1.1.1. Snappy Scrolling

THE ANNOYANCE: When I scroll a folder in Windows Explorer or a web page in Internet Explorer, it acts "sticky," as though it needs oiling. I presume oiling my monitor is out of the question, but there's got to be a way to make scrolling snappier.

THE FIX: Microsoft calls this behavior "smooth scrolling," and fortunately, you can turn it off. For this, you'll need a Microsoft program called TweakUI (free, Click the Explorer category on the left side of the window (Figure 1-1), and on the right side, uncheck the "Enable smooth scrolling" box. Click Apply when you're done.

To turn off smooth scrolling in web pages, in Internet Explorer select Tools Internet Options, and click the Advanced tab. Scroll down to the bottom of the Browsing section, uncheck the "Use smooth scrolling" box, and click OK.

Figure 1-1. Turn off smooth scrolling to make scrolling windows more responsive.

1.1.2. Sharpen Blurry Text

THE ANNOYANCE: The text on my screen is blurry. Do I need glasses?

THE FIX: If the manufacturer's logo on your monitor is also blurry, glasses might be a good idea. Otherwise, there are two things that can cause blurry text in Windows XP.

If everything on your screen is blurry, as opposed to just the text, your display may be set to the wrong resolution. If you have a flat-panel LCD monitor, it has a native resolution, which matches the number of the monitor's physical pixels. If your monitor's native resolution is 1024x768, for instance, and Windows is set to 800x600, your screen will have to interpolate that lower resolution, and the display will appear blurry. To fix the problem, right-click an empty area of your desktop, click Properties, and then click the Settings tab. Slide the "Screen resolution" slider until the numbers match your screen's native resolution, and then click OK. (See the next annoyance if this setting makes icons and text too small.)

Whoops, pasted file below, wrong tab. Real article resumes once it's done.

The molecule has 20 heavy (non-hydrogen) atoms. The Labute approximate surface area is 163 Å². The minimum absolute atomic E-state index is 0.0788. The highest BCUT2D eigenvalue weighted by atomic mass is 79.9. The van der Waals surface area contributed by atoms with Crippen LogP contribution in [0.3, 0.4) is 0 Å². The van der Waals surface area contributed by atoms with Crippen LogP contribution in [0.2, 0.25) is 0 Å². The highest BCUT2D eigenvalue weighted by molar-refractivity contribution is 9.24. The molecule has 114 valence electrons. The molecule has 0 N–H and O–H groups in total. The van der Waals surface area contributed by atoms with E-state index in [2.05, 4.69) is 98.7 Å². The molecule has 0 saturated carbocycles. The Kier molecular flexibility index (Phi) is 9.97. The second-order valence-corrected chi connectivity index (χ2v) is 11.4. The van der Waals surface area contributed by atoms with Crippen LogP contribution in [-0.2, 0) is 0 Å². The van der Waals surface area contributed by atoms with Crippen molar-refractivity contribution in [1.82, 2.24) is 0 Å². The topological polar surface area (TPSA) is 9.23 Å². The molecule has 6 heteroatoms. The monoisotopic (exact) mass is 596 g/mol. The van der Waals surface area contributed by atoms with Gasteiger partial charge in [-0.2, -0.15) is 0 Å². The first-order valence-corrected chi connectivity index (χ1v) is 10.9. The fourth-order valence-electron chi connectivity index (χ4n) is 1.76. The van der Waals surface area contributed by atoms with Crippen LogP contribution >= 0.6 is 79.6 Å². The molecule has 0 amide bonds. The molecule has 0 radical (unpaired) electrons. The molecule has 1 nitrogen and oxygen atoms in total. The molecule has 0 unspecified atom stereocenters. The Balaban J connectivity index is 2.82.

Note: If you don't know your screen's native resolution, it's usuallybut not alwaysthe rightmost (highest) setting. Since an LCD's native resolution is also the highest it can display, you know you've gone too far if you lose the edges of your desktop and Windows scrolls the display as you move the mouse. When in doubt, see the documentation.

If text is the only thing on the screen that's blurry, you're suffering from the "benefits" of anti-aliasing, illustrated in Figure 1-2. Windows "smoothes" screen fonts to reduce their jagged edges, but this doesn't always look so hot.

Figure 1-2. Anti-aliasing smoothes jaggy screen fonts, but it can make them look blurry.

Note: If you like font smoothing but aren't happy with the way Windows does it, try Microsoft's free ClearType Tuner PowerToy, available at: other things, it walks you through the settings, allowing you to adjust the feature to suit your taste. It even lets you change the contrast to help minimize the drawbacks inherent in anti-aliasing.

To turn off font smoothing, right-click an empty area of the desktop, click Properties, click the Appearance tab, and then click the Effects button. There are two kinds of font smoothing (Standard or ClearType), but odds are you won't be able to tell the difference. Just uncheck the "Use the following method to smooth edges of screen fonts" box and click OK to disable the feature altogether.

1.1.3. Make Things Big on High-Res Screens

THE ANNOYANCE: I spent a lot of cash for the best, highest-resolution flat-panel LCD display on the market, but everything on the screen is too small. Did I waste my money?